Why was my mamoo killed?
The gunshot outside was deafening. The woman inside the house continued talking on the phone, thinking it was just one of those routine firing shots that are a norm in her area of residence. Moments later, there was a loud, insistent pounding on the door, accompanied with hysterical screams.
Startled, the woman hung up and rushed outside in a panic. All she saw was red, a pool of red. She squinted, trying to see past the flood of human bodies. That is when she saw her husband, motionless, lying in the pool of red. It took her seconds to comprehend. It was her husband’s blood staining the road and he was dying.
She looked at the swarm of men crowded around her husband’s dying form and shouted,
“Someone take my car and drive my husband to the hospital”
No one budged an inch.
“Please, someone! Anyone! Khuda ka wasta (for God’s sake), take my car and drive my husband to the hospital”
Again, no one moved, no one stirred. Someone told her politely,
“Baji, don’t worry. The ambulance is on its way.”
The woman didn’t quit pleading. She couldn’t fathom why they were all just standing around, staring and doing nothing. Helpless, she continued begging all those standing in a circle around her and her husband. But her efforts were in vain.
The ambulance took around 30 minutes to reach her house, during which her pleading continued. Little did she know that she was trying to seek help from people whose hearts had no mercy; such incidents happened daily and these people had grown indifferent to the whole routine of Karachi killings.
Her husband died.
Another victim of target-killing.
Another life taken.
Another family broken.
Another story unfinished.
He was my uncle, my mom’s younger brother.
Five feet four inches in height, he was a harmless man with twinkling hazel-brown eyes and a sweet, charming smile. Unfortunately, he also sported a beard, prayed five times a day and wore his trousers in a way that his ankles showed. In short, he was a devout Sunni-Muslim and it showed.
But that doesn’t mean he hated other Muslim sects. No, because he generally didn’t hate. Yet, he hated one thing – violence. He was a firm believer of Islam being a religion of peace. In return, he got what he hated most.
My mamoo (uncle) was the type who believed in the motto ‘live and let live’. Easy-going, carefree and a down-to-earth man, he was your typical ruddy-cheeked uncle who you go out with to the zoo, Funland rides and an occasional jaunt to the nearby park. His oldest son is a nine-year-old, his youngest boy hasn’t even started kindergarten yet and his daughter is in grade four; nowhere near the age where fathers normally threaten the bad boys away. My aunt is not even 35 yet. I’m sure you can do the math and figure out how old he was.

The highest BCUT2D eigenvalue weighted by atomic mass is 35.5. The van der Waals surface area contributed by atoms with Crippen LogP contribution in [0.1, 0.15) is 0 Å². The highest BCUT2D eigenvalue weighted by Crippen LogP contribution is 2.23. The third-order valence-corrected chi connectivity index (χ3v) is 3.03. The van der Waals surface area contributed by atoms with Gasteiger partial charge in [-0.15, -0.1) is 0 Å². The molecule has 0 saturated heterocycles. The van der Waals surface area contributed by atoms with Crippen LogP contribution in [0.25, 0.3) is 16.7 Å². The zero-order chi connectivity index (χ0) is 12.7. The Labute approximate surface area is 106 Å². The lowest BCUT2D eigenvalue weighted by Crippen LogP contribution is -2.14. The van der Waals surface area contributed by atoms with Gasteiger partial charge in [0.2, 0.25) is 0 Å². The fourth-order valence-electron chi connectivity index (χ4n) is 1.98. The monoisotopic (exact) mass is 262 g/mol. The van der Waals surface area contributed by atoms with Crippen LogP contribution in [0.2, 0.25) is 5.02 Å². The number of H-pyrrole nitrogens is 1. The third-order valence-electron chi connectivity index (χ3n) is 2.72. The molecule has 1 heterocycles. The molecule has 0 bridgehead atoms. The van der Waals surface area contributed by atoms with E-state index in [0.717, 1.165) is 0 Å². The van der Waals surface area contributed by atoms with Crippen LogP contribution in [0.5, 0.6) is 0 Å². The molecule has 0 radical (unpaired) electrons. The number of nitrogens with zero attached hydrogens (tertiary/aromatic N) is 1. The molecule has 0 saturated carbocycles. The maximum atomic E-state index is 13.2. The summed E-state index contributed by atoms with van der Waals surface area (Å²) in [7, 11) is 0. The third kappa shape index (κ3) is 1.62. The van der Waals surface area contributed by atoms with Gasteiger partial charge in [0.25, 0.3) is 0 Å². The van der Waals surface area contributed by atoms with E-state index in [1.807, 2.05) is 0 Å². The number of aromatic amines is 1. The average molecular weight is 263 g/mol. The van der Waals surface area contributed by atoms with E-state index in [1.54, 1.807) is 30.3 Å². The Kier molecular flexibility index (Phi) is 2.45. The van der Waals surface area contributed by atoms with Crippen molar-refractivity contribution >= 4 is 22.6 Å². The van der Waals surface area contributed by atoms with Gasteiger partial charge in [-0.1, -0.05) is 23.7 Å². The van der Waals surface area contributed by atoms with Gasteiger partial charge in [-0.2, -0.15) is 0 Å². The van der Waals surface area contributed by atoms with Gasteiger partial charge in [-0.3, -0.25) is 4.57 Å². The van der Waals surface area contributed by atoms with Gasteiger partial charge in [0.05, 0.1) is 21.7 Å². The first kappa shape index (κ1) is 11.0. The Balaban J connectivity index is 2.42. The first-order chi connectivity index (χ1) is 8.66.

It’s quarter past four now and I can’t sleep. The reason I write this is not because I wish to glean sympathy from the readers but because I am confronted with a question and the answer eludes me.
Why was my mamoo killed?
Was it the Shia versus Sunni war or was it a killing intended to spread terror in the city?
Was it because of some personal grudge?
Considering my mamoo’s case, the last question is almost ridiculous. He was an average, middle-class father and husband, who worked his back out every day to provide for his family. He was too busy with his little generator-repair shop to get involved in politics or any enmity. He never received a bhatta (extortion)-demand either.
So what was it? Did the gunman even know why he pulled the trigger on his head?
Did my mamoo know why he was being killed?
If the answer to these two questions is a no, then I have a new question for my readers.
What’s the point of Pakistan?
Muslim blood is being spilled and innocents are still being murdered. Unemployment is high, terrorism engulfs the country and Muslims are still oppressed. What was the point of our ancestors’ sacrifices? And now that it is created, is there anything worth living for in this country? Shouldn’t we preach our children, mantra-style, to leave this country and never return? I know people would be quick to attack my view but I wonder how many of them lost a father, a brother or an uncle?
I don’t want my loved ones’ blood to stain Pakistan’s roads.
I had always been an optimistic, patriotic Pakistani who voted for the ‘Bat’ in the May 2013 elections, and had patiently waited for a revolution.
But on the ill-fated morning of February 20, 2014, I didn’t just lose my uncle… I lost all hope too.
I guess I was just another victim of false promises and hopes that people make to get their way.
The views expressed by the writer and the reader comments do not necessarily reflect the views and policies of The Express Tribune.